Photo from New York Times
The “Food is the New Rock” meme has received a lot of discussion (here and here), I guess because of this NY Times report on the Great Googamooga festival:
For decades, food was an afterthought at rock concerts and festivals, where experiencing the rush of live music meant enduring an icky wasteland of cold pizza, warm beer and stale pretzels. But over the last five years or so, gatherings like Outside Lands and Lollapalooza have responded to a national surge in culinary consciousness by upgrading the grub to epicurean levels and welcoming top chefs into the tent.
Now the viands are about to upstage the bands. The headliners at the Great GoogaMooga, a convergence of food and music that will devour part of Prospect Park in Brooklyn on Saturday and Sunday, are star chefs like April Bloomfield, Tom Colicchio and Marcus Samuelsson, serving a feast of elevated street food.
This sudden interest in food at rock concerts is continuous with the extraordinary growth in the public’s interest in food-related entertainment like the Food Network and food-related activism such as the slow-food movement, locavorism, etc.
So is food to the early 2000’s as rock was to the 60’s? There are some striking parallels.
The cultural protests of the 1960’s were, in part, a response to the perception that American society had become excessively conformist and repressed; the authentic individual was in danger of being swallowed up by the emerging corporate culture described in William White’s The Organization Man. Rock music with its loud, in-your-face expressiveness, throbbing, incessant rhythm, sexually liberating messages, and romantic veneration of guitar players as heroes was the embodiment of that search for authentic individualism well before the Vietnam War became a galvanizing issue.
A search for authenticity and an anti-corporate mentality also drives some of the current interest in food. The focus on fresh, local ingredients, the interest in how ingredients are influenced by where they are grown, the search for authentic ethnic cuisine, artisanal cheese, etc. suggest a longing for authenticity. Those factors as well as a concern for animal welfare and sustainability are part of a protest against the depredations of industrial agriculture.
The romantic individualism nonsense is in part replicated by chefs as “rock stars” –rock star chefs are just as dependent on an army of workers slaving away in the galley as the “guitar gods” were dependent on band mates to hold the rhythm together. In fact, chefs may have a greater claim to genuine expertise. Chefs need considerable organizational skills, business acumen, and a knowledge of ingredients. “Guitar gods” just had to play fast and look pretty. (Yes. I know there were exceptions)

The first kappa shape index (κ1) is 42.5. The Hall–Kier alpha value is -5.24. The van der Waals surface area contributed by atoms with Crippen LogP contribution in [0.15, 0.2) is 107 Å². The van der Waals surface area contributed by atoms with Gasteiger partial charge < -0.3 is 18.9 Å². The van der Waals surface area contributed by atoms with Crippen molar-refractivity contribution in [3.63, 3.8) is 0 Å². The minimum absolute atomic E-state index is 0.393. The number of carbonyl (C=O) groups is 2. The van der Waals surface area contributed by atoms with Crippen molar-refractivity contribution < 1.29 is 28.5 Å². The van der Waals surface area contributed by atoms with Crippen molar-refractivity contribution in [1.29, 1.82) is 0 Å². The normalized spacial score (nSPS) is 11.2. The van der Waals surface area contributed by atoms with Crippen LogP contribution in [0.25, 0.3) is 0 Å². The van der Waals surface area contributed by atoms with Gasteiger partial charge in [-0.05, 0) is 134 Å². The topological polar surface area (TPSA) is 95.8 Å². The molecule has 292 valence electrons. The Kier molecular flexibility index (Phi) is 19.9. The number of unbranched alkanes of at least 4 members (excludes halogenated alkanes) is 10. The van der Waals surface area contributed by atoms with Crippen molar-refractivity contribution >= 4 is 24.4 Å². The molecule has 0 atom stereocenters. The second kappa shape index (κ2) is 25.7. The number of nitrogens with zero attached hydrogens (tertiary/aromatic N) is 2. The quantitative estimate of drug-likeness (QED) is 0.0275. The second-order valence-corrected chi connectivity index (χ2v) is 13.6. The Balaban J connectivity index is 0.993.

Of course the 60’s and the present are alike in that both anti-corporate protest movements were dependent on corporations for their existence. The more things change…..
But this explanation of the parallels between rock and food only goes so far. The vast majority of rock fans in the 60’s and “foodies” today are not much involved in a protest movement. We can’t ignore aesthetics in explaining cultural trends.
Part of the attraction of rock music was that it exposed a new way of listening to music. The introduction of electronic instruments and electronic processing meant that rock was defined by the production of new soundscapes. Rock music had textural layers and a focus on timbre every bit as complex and intriguing as classical music. This focus on texture and timbre was enhanced by the use of the human voice to express individual personality rather than a “pure” operatic tone. The difference between the Stones and the Beatles had little to do with song structure, melody, or harmonic structure—all of which could be analyzed in 2 minutes by any first semester music theory student. The difference was their sound, and every rock band, to the extent they were concerned with originality, was striving for a new way to sound.
I suspect the recent interest in food is in part driven by new ways of tasting. The increasingly globalized food trade and the movement of populations via immigration has made new flavors available to anyone who lives near an urban area. And food science and molecular gastronomy have made kitchen experimentation an exciting field driven by constant innovation.
Thus, our age is unique in the possibilities presented for expanding the pleasures of the palate—and human beings, when left to their own devices, seldom miss an opportunity to enhance their pleasure.
At bottom it is aesthetics driven by technology that explains both rock stars and chefs as rock stars.